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Antislavery Poetry from San Francisco

Running man image from workshop poster

The Pacific Appeal was the leading African American newspaper on the West Coast during the early 1860s.  A newly-published set of eight antislavery poems from the journal's inaugural 1862 volume captures the sense of expectancy within the African American community for the imminent end of US slavery.  These poems include the work of James Madison Bell, a San Francisco plasterer, brickmason, and poet.  Read more... 
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Children's Literature

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A collection of juvenile antislavery literature.

The Anti-Slavery Alphabet

An alphabetary published for the 1847 Anti-Slavery Fair in Philadelphia. Digitized by the Gutenberg Project.

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The Earnest Laborer; or, Myrtle Hill Plantation

A juvenile antislavery and religious novel by an anonymous author, published by the American Sunday School Union in 1864 for use in Sunday schools. Digitized and annotated by the Antislavery Literature Project.

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The Generous Planter, and his Carpenter, Ben

A Sunday School tract opposing slavery, by an anonymous author (Boston: Isaac Knapp, 1837). Digitized by the Antislavery Literature Project.

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The Gospel of Slavery

An illustrated antislavery children's alphabetary in verse, by Iron Gray (New York: T.W. Strong, 1864). Digitized by the Antislavery Literature Project.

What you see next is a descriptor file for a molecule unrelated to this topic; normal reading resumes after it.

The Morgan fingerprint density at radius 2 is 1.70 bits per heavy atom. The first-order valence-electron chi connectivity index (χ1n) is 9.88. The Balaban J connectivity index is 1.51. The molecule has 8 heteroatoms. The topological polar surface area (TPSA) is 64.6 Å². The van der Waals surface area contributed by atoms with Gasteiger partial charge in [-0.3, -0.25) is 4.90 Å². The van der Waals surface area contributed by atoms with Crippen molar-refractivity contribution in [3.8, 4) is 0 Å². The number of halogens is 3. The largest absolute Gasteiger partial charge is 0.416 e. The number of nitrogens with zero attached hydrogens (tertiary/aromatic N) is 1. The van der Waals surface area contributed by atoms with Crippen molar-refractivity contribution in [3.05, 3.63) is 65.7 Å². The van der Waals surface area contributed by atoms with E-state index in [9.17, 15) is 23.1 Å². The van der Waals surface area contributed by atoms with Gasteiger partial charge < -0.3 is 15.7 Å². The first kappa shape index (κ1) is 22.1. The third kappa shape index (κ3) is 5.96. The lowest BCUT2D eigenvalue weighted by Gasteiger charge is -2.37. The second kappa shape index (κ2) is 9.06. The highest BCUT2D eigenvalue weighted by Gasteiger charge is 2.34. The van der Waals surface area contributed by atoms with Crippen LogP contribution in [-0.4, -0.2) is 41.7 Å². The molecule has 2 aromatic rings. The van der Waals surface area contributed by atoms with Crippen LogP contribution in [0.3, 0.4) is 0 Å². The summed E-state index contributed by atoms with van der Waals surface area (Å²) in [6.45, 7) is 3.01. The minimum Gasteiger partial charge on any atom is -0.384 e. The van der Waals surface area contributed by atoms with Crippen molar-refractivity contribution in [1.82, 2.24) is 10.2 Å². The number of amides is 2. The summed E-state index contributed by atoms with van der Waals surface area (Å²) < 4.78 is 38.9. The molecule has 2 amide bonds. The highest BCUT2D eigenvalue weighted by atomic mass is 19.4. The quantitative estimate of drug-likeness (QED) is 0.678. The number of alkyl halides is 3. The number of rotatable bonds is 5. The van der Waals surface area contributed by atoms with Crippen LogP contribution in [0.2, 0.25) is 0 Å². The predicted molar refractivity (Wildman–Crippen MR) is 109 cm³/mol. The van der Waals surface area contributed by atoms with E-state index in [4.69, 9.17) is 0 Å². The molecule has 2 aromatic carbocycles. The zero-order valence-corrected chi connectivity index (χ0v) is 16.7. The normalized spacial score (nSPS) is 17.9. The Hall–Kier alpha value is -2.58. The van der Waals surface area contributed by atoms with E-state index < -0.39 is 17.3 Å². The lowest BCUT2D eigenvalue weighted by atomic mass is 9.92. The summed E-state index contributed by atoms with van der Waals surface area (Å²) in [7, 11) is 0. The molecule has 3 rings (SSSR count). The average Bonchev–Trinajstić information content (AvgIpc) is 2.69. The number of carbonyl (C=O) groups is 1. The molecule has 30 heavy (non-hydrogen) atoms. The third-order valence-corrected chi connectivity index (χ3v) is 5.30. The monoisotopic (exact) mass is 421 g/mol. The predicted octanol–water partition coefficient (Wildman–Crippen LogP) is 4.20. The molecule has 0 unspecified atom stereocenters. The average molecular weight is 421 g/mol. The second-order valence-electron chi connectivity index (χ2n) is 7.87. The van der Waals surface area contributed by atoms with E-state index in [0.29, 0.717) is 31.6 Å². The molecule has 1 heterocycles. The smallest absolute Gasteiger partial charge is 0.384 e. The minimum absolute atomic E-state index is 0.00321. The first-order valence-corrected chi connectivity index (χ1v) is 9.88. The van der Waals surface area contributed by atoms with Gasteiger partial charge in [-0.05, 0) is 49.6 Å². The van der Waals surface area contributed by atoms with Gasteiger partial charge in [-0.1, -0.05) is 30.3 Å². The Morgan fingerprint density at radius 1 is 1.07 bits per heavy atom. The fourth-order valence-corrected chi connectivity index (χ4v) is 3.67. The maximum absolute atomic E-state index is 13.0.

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The Liberty Cap

An adolescent-level miscellany of antislavery reading, written and compiled by Cambridge activist Eliza Lee Follen (Boston: Leonard C. Bowles, 1846). Digitized by the Antislavery Literature Project.

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Little Laura, the Kentucky Abolitionist

Based on the life of Laura Bailey (1846?-1856), Little Laura, the Kentucky Abolitionist is a rare example of a funds appeal directed at children. Published in Newcastle, England in 1859. Digitized and annotated by the Antislavery Literature Project.

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The Martyrs, and the Fugitive; or a Narrative of the Captivity, Sufferings, and Death of an African Family and the Slavery and Escape of Their Son

Juvenile novel "published for the benefit of the fugitive" by Rev. Smith H. Platt (New York: Daniel Fanshaw, 1859). Digitized by Documenting the American South, University of North Carolina.

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The Star of Freedom

A miscellany of juvenile antislavery stories and poetry, published by an anonymous author in New York; probably from 1840s. Digitized by the Antislavery Literature Project.

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Step by Step; or Tidy's Way to Freedom

Juvenile religious novel by an anonymous author, concerning a girl slave's life on a plantation (American Tract Society: Boston, 1862). Digitized by the Gutenberg Project.

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